If you go
What: Purity Ring
When: 8 p.m. Monday
Where: The Gothic Theatre, 3263 S. Broadway, Englewood, 303-788-0984
Cost: $18-$20
The negative stereotype of an electronic show involves musicians bent over laptops and synthesizers, absorbed with hitting the right buttons at the right times and unengaged with the audience. Not so for Purity Ring.

Any electronic act will compensate for a rollicking stage presence with lighting, but it's usually nothing you haven't seen before. Corin Roddick and Megan James thought a lot harder about it, got creative and did it themselves with mesmerizing results that match the hypnotizing effect of their music as Purity Ring.

“From the very beginning, lighting has always been a really important part of our show,” Roddick said. “We wanted to have a way to make the show entertaining and to create a mood for the audience, so even before our first show, we were kind of brainstorming this DIY method that we had to use lighting to create these moods. As time has gone, on we've gained more resources and grown the overall goal of that.


The current manifestation (which you can get a detailed exploration of in their Creator's Project video) is an elaborate, on-stage display that surrounds the pair with a display of “cocoon-type things” that are responsive to the music.

Oddly enough, the professionally constructed display is not far from Purity Ring's original lighting. It doesn't look the same, but the music-responsive, DIY aesthetic remains.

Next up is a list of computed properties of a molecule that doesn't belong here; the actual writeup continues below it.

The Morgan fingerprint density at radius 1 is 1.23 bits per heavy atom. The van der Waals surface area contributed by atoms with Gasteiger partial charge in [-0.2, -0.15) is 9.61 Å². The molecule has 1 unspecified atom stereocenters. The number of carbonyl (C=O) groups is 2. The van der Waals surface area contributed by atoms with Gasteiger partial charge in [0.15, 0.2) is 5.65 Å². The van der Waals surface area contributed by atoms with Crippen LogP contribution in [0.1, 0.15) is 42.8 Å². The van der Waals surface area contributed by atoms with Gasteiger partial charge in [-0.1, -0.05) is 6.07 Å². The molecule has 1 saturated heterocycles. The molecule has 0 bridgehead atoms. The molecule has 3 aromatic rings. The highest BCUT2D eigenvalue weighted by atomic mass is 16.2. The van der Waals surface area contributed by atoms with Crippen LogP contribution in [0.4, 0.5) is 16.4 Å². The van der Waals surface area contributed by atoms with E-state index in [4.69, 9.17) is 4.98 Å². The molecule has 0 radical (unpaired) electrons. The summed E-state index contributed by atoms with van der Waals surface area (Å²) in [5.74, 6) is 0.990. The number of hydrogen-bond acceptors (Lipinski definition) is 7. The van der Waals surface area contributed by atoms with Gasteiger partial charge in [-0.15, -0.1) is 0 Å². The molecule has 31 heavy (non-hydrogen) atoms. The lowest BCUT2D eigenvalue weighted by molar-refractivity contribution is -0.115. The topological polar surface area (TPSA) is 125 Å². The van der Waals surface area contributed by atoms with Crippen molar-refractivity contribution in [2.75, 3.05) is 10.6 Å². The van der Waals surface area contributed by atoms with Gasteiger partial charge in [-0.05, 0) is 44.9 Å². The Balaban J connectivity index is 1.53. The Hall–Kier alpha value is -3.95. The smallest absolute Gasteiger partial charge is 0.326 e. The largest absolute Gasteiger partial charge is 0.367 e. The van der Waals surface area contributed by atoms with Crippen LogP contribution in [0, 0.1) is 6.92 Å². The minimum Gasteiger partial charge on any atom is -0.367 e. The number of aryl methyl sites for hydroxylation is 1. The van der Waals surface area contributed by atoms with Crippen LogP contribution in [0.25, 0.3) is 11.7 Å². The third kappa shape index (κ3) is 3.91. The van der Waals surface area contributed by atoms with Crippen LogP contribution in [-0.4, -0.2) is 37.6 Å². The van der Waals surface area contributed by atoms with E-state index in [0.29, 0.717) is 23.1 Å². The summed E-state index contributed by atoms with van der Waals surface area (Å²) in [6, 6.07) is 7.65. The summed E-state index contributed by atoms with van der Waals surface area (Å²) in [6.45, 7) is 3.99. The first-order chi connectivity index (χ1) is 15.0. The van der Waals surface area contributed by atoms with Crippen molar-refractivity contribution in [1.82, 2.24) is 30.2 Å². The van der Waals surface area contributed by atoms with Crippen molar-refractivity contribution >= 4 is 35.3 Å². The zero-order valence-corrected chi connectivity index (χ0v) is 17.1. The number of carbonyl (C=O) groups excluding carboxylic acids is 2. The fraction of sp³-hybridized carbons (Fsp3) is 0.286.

Purity Ring.
Purity Ring. (Courtesy photo/Kate Garner)

“Behind us, we had these big sheets of particle fabric with construction lights behind it. They were programmed with Ableton so they'd respond,” Roddick said. “It was really simple but effective and people seemed drawn to it. We had a bunch of copper and brass tubes attached to it and I was able to play the songs using that.”

But enough about the lighting. It makes for a heightened experience at the shows, but Purity Ring's music is enthralling on it's own. 2012's Shrines was very well received by critics and fans. It's dreamy, electronic pop infused with hip hop and R&B that their 4AD label pegs as “lullabies for the club.” It's no surprise that the duo is influence by hip hop.

“I've always been really drawn to the rhythms in hip hop music -- the use of certain drum sounds, 808s and things like that,” Roddick said. “But I was also listening to other genres at the time that weren't hip hop.”

That love really shone in Purity Ring's recent cover of Soulja Boy's “Grammy.” He might not be a highly regarded rapper, but the track was enough to capture Roddick and James, and they created a beautiful cover that they're still playing on tour.

The key to keeping Shrines from sounding derivative was experimentation. Those copper and brass tubes on stage are just one extension of that. The toying around that goes on in the studio is what makes the record interesting.

“When we made Shrines, we were experimenting as much as we could and trying different sounds. We created a sound palette and we've done a lot with that,” Roddick said.

They'll keep it up when they get to work on the next album. Roddick says the ideas are floating around, though because they're touring, they haven't sat down to really start working.

“I've been thinking it could go one way or another. I think, generally, we'll really build on what we've already done, but also try and experiment a lot more and create a lot of new sounds that we haven't tried yet,” he said. “Next time around, we're going to do something differently for sure. You'll be able to tell it was us because we wrote the melodies, but from a production standpoint, we're going to try different things.”

Once the tour ends -- and it only just began this week -- Roddick and James will head back toward the studio. For now, though, there's no rush when they can put on the kind of show they do. Don't miss the otherworldly set at The Gothic Theatre this Monday.